Learning to succeed by altering the perspective


The world has become a place in which change is the only constant. If we stand firm without seeking to improve ourselves or increase our contributions, we may find ourselves on the outside looking in.

While many seek work, the sense of security offered by a solid job can become a prison from which one cannot escape if it fails to provide the opportunity to grow and advance. Being more afraid to move toward a new opportunity than to remain in an unrewarding situation is a sign of stagnation. We must not simply look ahead if we want to enjoy or experience change; we must act intentionally to move from comfortable reality toward undefined (and often unlimited) possibility.

There are several pitfalls that limit our potential and minimize our ability to bring dreams to reality:

  • Those content with what they have — their status, position, relationships or potential — are often content with the skills or knowledge they possess.

To move forward we must continually upgrade and apply our abilities, refusing to accept “what is” as an end but rather as a means to “what might be.” What was once necessary to maintain a life-long job is no longer sufficient. A secretary needs word processing proficiency. Many production workers need to run automated machinery or understand statistical process controls. An HR professional must maintain his or her knowledge of work force legislation to ensure compliance. Individuals who “fail to know” typically fail to grow.

  • Those who are comfortable living and working at a steady, unhurried pace often confuse being efficient with being effective — or worse, keeping busy with being productive.

An e-mail may be efficient, but a conversation resolves an issue without extended replies and clarifications. Leaving a note as to where you are might be efficient but calling someone to give a personal explanation can be much more effective. Placing a call without leaving a message necessitates the return of a call to clarify an issue. Effective people make sure every investment of time and/or energy has a direct and measurable impact on their — or their organizations — ability to conduct business.

  • Those who are content with who they are and what they might contribute often believe they are irreplaceable.

In the workplace, when an employee feels that nobody could ever do what he or she does, that employee has probably limited what he or she could ever accomplish. If nobody else can do your job, then you will never have time to do anything other than your assigned tasks. Individuals who believe they are “critical” to the organization within their limited and specialized role do not grow; they simply reinforce their stagnation and acceptance of mediocrity. You will never be able to seek new horizons or accept new responsibilities until someone else can do the things you do.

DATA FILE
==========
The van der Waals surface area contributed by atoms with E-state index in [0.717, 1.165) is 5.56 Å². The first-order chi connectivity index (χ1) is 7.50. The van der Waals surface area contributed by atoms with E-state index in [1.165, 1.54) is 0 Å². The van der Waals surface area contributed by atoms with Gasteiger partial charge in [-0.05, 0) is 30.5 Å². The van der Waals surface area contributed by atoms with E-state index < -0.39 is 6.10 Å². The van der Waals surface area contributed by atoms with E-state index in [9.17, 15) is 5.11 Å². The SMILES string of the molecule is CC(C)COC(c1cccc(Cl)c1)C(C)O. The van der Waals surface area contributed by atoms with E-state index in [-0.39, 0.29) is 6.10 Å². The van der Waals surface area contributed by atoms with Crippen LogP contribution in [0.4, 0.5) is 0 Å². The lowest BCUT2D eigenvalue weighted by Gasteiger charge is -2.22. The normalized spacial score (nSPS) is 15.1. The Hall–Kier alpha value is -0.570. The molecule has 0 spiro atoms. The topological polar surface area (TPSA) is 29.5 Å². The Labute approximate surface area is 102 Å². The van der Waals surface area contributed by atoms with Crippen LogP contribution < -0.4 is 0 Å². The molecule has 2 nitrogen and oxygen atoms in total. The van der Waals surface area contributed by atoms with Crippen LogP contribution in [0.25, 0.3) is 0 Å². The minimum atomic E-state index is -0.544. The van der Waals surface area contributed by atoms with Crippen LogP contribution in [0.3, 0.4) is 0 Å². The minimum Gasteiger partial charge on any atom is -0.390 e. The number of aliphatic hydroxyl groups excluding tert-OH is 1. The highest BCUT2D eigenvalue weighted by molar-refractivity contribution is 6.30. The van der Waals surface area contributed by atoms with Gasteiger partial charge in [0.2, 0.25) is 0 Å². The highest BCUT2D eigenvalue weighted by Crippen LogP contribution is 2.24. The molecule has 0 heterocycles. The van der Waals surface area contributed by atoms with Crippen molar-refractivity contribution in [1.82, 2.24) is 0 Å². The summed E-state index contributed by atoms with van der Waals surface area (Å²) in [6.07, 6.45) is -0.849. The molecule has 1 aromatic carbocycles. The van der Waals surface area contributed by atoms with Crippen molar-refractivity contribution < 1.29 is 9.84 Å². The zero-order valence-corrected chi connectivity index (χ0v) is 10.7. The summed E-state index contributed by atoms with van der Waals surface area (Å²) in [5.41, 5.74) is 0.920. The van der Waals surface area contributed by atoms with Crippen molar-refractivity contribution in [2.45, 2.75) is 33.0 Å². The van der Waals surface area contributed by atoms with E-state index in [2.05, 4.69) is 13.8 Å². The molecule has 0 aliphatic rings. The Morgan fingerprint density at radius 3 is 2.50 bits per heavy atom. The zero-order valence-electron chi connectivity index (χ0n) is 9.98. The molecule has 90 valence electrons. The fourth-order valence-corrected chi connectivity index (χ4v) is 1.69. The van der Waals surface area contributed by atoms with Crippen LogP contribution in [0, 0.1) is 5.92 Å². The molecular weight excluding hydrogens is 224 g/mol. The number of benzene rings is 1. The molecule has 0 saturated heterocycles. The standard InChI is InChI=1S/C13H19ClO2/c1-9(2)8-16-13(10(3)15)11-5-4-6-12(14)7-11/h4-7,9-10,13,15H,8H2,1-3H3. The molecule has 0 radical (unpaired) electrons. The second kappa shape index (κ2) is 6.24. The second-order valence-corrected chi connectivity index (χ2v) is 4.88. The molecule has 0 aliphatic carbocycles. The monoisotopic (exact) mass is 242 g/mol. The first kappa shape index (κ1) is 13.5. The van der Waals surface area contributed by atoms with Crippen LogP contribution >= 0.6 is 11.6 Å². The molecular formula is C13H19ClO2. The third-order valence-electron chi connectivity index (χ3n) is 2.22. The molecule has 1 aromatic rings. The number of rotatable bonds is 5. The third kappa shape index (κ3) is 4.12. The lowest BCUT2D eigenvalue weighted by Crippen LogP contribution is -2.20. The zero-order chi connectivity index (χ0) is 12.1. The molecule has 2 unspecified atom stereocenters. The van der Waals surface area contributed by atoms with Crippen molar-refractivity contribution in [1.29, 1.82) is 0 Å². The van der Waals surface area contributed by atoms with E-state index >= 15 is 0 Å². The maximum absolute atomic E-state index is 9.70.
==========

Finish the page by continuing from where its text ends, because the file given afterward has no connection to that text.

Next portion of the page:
• No one person knows all the answers because, singularly, we cannot begin to know all the questions.

To avoid failure one must always be open to new ideas, techniques and ways of doing things (particularly if we wish to grow). Innovation- and resolution-based problem-solving comes from applying new ways of doing things to accomplish existing tasks. One truly contributes only after identifying the limitations of current systems, policies and procedures, asking questions as to how they might be improved, then moving forward toward the adoption of more effective resolutions. People who know all the questions are often more valuable than those who feel they know all the answers.

  • Individuals destined to fail often assume the credit for positive results with which they are associated — deferring or shifting the blame upon others for each failure.

People who recognize and acknowledge the ideas and actions of those who make things happen — and assume the blame if things go wrong — will win loyalty, be recognized as leaders and become vital contributors to the activities around them. When one assigns the responsibility and holds an individual accountable for results, providing the opportunity to rectify mistakes should they occur, ownership is clearly established. The worst thing we can do is assign the responsibility but retain any praise for a task’s accomplishment. Think about how much we could accomplish in life if only we did not care who received the credit.

  • Learning to succeed involves sharing the lead. We do not establish confidence and credibility by always assuming the lead.

A delicate blend of “me first” and “I am right behind you” is needed to gain another’s confidence. The better measure of a person is through his or her actions rather than through words. To retain credibility, others must be encouraged to grow up through the ranks, forging a path that the group can follow, with you “watching their back” so as to minimize the consequences of a fall. A good leader cannot always be first, but must never push the team into avoidable trouble from a “safe position behind the lines.”

As you take time to plan where you are going, think about how you are going to get there by maintaining a positive perspective along the way. Learning from the failure of others is often easier, but acknowledging and moving forward through our own experience is much more effective. In order to succeed we must identify and nurture “the possible” rather than accepting and hiding within “the probable.”

David Smith is president and CEO of The Employers’ Association in Grand Rapids.

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